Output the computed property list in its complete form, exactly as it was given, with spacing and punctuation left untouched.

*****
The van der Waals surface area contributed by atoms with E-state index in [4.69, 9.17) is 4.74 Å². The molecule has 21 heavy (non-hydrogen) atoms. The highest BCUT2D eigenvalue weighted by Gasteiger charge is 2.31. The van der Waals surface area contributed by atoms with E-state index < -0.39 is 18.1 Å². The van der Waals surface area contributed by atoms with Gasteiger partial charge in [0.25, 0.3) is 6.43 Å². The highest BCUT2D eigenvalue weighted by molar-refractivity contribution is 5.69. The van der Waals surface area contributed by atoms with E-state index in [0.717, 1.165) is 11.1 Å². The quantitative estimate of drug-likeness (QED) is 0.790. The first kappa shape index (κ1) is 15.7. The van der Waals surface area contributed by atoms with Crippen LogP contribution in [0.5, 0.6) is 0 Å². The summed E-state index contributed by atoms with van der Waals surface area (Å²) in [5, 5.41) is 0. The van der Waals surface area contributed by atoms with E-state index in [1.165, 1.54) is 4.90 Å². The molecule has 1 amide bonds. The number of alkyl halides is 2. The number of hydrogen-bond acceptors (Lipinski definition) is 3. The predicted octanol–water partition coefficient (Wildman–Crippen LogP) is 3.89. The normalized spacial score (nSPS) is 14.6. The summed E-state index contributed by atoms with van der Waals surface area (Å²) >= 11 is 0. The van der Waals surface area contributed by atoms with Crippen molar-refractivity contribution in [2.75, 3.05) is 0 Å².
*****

The van der Waals surface area contributed by atoms with E-state index in [4.69, 9.17) is 4.74 Å². The molecule has 21 heavy (non-hydrogen) atoms. The highest BCUT2D eigenvalue weighted by Gasteiger charge is 2.31. The van der Waals surface area contributed by atoms with E-state index < -0.39 is 18.1 Å². The van der Waals surface area contributed by atoms with Gasteiger partial charge in [0.25, 0.3) is 6.43 Å². The highest BCUT2D eigenvalue weighted by molar-refractivity contribution is 5.69. The van der Waals surface area contributed by atoms with E-state index in [0.717, 1.165) is 11.1 Å². The quantitative estimate of drug-likeness (QED) is 0.790. The first kappa shape index (κ1) is 15.7. The van der Waals surface area contributed by atoms with Crippen LogP contribution in [0.5, 0.6) is 0 Å². The summed E-state index contributed by atoms with van der Waals surface area (Å²) in [5, 5.41) is 0. The van der Waals surface area contributed by atoms with E-state index in [1.165, 1.54) is 4.90 Å². The molecule has 1 amide bonds. The number of alkyl halides is 2. The number of hydrogen-bond acceptors (Lipinski definition) is 3. The predicted octanol–water partition coefficient (Wildman–Crippen LogP) is 3.89. The normalized spacial score (nSPS) is 14.6. The summed E-state index contributed by atoms with van der Waals surface area (Å²) >= 11 is 0. The van der Waals surface area contributed by atoms with Crippen molar-refractivity contribution in [2.75, 3.05) is 0 Å².